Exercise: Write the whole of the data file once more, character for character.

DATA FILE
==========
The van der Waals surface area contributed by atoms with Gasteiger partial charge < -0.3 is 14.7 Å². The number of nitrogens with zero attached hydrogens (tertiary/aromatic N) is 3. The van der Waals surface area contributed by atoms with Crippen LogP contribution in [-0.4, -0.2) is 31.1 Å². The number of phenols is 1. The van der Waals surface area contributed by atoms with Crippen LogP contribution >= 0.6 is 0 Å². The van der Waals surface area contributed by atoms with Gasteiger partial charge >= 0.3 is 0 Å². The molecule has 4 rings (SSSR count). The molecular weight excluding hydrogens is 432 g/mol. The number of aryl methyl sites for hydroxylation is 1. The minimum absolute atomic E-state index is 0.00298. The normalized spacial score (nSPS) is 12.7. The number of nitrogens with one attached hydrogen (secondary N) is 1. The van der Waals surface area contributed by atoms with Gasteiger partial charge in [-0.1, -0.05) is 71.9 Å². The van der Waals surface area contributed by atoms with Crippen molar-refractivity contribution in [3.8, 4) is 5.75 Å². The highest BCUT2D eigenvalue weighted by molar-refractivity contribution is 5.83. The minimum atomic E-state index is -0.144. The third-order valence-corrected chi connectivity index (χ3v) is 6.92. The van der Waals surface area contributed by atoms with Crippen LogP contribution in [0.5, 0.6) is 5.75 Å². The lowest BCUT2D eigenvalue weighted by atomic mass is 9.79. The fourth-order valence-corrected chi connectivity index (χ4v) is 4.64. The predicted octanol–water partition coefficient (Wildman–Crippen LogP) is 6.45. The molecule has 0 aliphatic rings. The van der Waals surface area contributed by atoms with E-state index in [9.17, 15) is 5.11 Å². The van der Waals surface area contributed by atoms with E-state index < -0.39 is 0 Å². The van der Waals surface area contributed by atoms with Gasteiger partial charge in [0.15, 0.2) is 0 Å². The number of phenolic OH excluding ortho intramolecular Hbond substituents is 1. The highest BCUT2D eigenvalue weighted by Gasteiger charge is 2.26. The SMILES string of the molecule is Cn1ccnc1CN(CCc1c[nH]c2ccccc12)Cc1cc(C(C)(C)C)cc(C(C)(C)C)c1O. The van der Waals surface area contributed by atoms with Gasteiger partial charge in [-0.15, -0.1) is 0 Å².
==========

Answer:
The van der Waals surface area contributed by atoms with Gasteiger partial charge < -0.3 is 14.7 Å². The number of nitrogens with zero attached hydrogens (tertiary/aromatic N) is 3. The van der Waals surface area contributed by atoms with Crippen LogP contribution in [-0.4, -0.2) is 31.1 Å². The number of phenols is 1. The van der Waals surface area contributed by atoms with Crippen LogP contribution >= 0.6 is 0 Å². The van der Waals surface area contributed by atoms with Gasteiger partial charge >= 0.3 is 0 Å². The molecule has 4 rings (SSSR count). The molecular weight excluding hydrogens is 432 g/mol. The number of aryl methyl sites for hydroxylation is 1. The minimum absolute atomic E-state index is 0.00298. The normalized spacial score (nSPS) is 12.7. The number of nitrogens with one attached hydrogen (secondary N) is 1. The van der Waals surface area contributed by atoms with Gasteiger partial charge in [-0.1, -0.05) is 71.9 Å². The van der Waals surface area contributed by atoms with Crippen molar-refractivity contribution in [3.8, 4) is 5.75 Å². The highest BCUT2D eigenvalue weighted by molar-refractivity contribution is 5.83. The minimum atomic E-state index is -0.144. The third-order valence-corrected chi connectivity index (χ3v) is 6.92. The van der Waals surface area contributed by atoms with Crippen LogP contribution in [0.5, 0.6) is 5.75 Å². The lowest BCUT2D eigenvalue weighted by atomic mass is 9.79. The fourth-order valence-corrected chi connectivity index (χ4v) is 4.64. The predicted octanol–water partition coefficient (Wildman–Crippen LogP) is 6.45. The molecule has 0 aliphatic rings. The van der Waals surface area contributed by atoms with E-state index in [9.17, 15) is 5.11 Å². The van der Waals surface area contributed by atoms with E-state index < -0.39 is 0 Å². The van der Waals surface area contributed by atoms with Gasteiger partial charge in [0.15, 0.2) is 0 Å². The number of phenolic OH excluding ortho intramolecular Hbond substituents is 1. The highest BCUT2D eigenvalue weighted by Gasteiger charge is 2.26. The SMILES string of the molecule is Cn1ccnc1CN(CCc1c[nH]c2ccccc12)Cc1cc(C(C)(C)C)cc(C(C)(C)C)c1O. The van der Waals surface area contributed by atoms with Gasteiger partial charge in [-0.15, -0.1) is 0 Å².